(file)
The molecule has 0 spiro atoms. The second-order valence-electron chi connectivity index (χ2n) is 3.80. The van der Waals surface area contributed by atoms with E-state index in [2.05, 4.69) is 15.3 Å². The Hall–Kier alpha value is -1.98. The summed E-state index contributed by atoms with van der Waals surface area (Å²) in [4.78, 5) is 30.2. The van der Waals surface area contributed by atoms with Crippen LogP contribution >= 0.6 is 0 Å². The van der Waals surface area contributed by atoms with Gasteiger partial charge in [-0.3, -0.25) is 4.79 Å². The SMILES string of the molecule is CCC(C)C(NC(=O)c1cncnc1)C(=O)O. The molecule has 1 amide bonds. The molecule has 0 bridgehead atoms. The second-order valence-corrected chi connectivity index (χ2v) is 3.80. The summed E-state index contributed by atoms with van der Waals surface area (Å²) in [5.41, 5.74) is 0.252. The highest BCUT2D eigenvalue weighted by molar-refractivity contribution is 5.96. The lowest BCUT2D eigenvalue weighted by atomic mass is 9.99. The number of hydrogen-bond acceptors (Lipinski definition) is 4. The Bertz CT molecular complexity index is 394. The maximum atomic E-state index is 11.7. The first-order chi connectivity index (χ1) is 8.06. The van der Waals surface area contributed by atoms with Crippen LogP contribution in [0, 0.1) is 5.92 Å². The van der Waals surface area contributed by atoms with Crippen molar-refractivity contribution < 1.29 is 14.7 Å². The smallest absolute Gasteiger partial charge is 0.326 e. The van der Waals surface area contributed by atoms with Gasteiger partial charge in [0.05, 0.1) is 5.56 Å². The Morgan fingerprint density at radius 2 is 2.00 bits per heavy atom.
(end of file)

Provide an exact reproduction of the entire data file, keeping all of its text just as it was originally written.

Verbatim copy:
The molecule has 0 spiro atoms. The second-order valence-electron chi connectivity index (χ2n) is 3.80. The van der Waals surface area contributed by atoms with E-state index in [2.05, 4.69) is 15.3 Å². The Hall–Kier alpha value is -1.98. The summed E-state index contributed by atoms with van der Waals surface area (Å²) in [4.78, 5) is 30.2. The van der Waals surface area contributed by atoms with Crippen LogP contribution >= 0.6 is 0 Å². The van der Waals surface area contributed by atoms with Gasteiger partial charge in [-0.3, -0.25) is 4.79 Å². The SMILES string of the molecule is CCC(C)C(NC(=O)c1cncnc1)C(=O)O. The molecule has 1 amide bonds. The molecule has 0 bridgehead atoms. The second-order valence-corrected chi connectivity index (χ2v) is 3.80. The summed E-state index contributed by atoms with van der Waals surface area (Å²) in [5.41, 5.74) is 0.252. The highest BCUT2D eigenvalue weighted by molar-refractivity contribution is 5.96. The lowest BCUT2D eigenvalue weighted by atomic mass is 9.99. The number of hydrogen-bond acceptors (Lipinski definition) is 4. The Bertz CT molecular complexity index is 394. The maximum atomic E-state index is 11.7. The first-order chi connectivity index (χ1) is 8.06. The van der Waals surface area contributed by atoms with Crippen LogP contribution in [0, 0.1) is 5.92 Å². The van der Waals surface area contributed by atoms with Crippen molar-refractivity contribution < 1.29 is 14.7 Å². The smallest absolute Gasteiger partial charge is 0.326 e. The van der Waals surface area contributed by atoms with Gasteiger partial charge in [0.05, 0.1) is 5.56 Å². The Morgan fingerprint density at radius 2 is 2.00 bits per heavy atom.